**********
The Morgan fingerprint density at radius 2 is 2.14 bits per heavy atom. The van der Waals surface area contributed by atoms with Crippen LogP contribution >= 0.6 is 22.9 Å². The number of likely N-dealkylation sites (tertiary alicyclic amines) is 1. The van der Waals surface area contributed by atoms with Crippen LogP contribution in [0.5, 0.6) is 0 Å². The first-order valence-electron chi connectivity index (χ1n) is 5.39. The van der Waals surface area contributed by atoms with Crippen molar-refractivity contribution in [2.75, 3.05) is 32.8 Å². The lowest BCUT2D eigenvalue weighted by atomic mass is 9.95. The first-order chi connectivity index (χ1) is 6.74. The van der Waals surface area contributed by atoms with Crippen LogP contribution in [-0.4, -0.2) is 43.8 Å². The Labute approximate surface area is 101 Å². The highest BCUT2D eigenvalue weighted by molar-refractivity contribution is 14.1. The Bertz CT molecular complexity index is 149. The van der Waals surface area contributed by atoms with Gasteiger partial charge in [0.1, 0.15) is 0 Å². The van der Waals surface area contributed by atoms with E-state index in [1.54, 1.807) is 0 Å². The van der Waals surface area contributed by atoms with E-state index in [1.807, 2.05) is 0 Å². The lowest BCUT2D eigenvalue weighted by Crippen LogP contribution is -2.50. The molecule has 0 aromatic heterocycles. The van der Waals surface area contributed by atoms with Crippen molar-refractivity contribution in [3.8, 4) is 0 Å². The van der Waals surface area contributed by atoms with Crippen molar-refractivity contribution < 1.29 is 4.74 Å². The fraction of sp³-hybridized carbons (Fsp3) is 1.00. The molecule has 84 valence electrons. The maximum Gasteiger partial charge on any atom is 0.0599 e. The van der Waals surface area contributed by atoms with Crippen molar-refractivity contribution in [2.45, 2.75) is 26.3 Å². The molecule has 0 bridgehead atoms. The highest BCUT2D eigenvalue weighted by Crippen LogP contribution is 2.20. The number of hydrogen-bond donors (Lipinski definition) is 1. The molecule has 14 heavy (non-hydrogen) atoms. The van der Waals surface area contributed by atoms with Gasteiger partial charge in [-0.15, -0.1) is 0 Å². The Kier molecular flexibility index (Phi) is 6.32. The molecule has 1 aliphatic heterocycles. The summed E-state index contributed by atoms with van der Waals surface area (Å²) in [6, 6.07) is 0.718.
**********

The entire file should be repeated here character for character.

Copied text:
The Morgan fingerprint density at radius 2 is 2.14 bits per heavy atom. The van der Waals surface area contributed by atoms with Crippen LogP contribution >= 0.6 is 22.9 Å². The number of likely N-dealkylation sites (tertiary alicyclic amines) is 1. The van der Waals surface area contributed by atoms with Crippen LogP contribution in [0.5, 0.6) is 0 Å². The first-order valence-electron chi connectivity index (χ1n) is 5.39. The van der Waals surface area contributed by atoms with Crippen molar-refractivity contribution in [2.75, 3.05) is 32.8 Å². The lowest BCUT2D eigenvalue weighted by atomic mass is 9.95. The first-order chi connectivity index (χ1) is 6.74. The van der Waals surface area contributed by atoms with Crippen LogP contribution in [-0.4, -0.2) is 43.8 Å². The Labute approximate surface area is 101 Å². The highest BCUT2D eigenvalue weighted by molar-refractivity contribution is 14.1. The Bertz CT molecular complexity index is 149. The van der Waals surface area contributed by atoms with Gasteiger partial charge in [0.1, 0.15) is 0 Å². The van der Waals surface area contributed by atoms with E-state index in [1.54, 1.807) is 0 Å². The van der Waals surface area contributed by atoms with E-state index in [1.807, 2.05) is 0 Å². The lowest BCUT2D eigenvalue weighted by Crippen LogP contribution is -2.50. The molecule has 0 aromatic heterocycles. The van der Waals surface area contributed by atoms with Crippen molar-refractivity contribution in [3.8, 4) is 0 Å². The van der Waals surface area contributed by atoms with Crippen molar-refractivity contribution < 1.29 is 4.74 Å². The fraction of sp³-hybridized carbons (Fsp3) is 1.00. The molecule has 84 valence electrons. The maximum Gasteiger partial charge on any atom is 0.0599 e. The van der Waals surface area contributed by atoms with Crippen molar-refractivity contribution in [2.45, 2.75) is 26.3 Å². The molecule has 0 bridgehead atoms. The highest BCUT2D eigenvalue weighted by Crippen LogP contribution is 2.20. The number of hydrogen-bond donors (Lipinski definition) is 1. The molecule has 14 heavy (non-hydrogen) atoms. The van der Waals surface area contributed by atoms with Gasteiger partial charge in [-0.15, -0.1) is 0 Å². The Kier molecular flexibility index (Phi) is 6.32. The molecule has 1 aliphatic heterocycles. The summed E-state index contributed by atoms with van der Waals surface area (Å²) in [6, 6.07) is 0.718.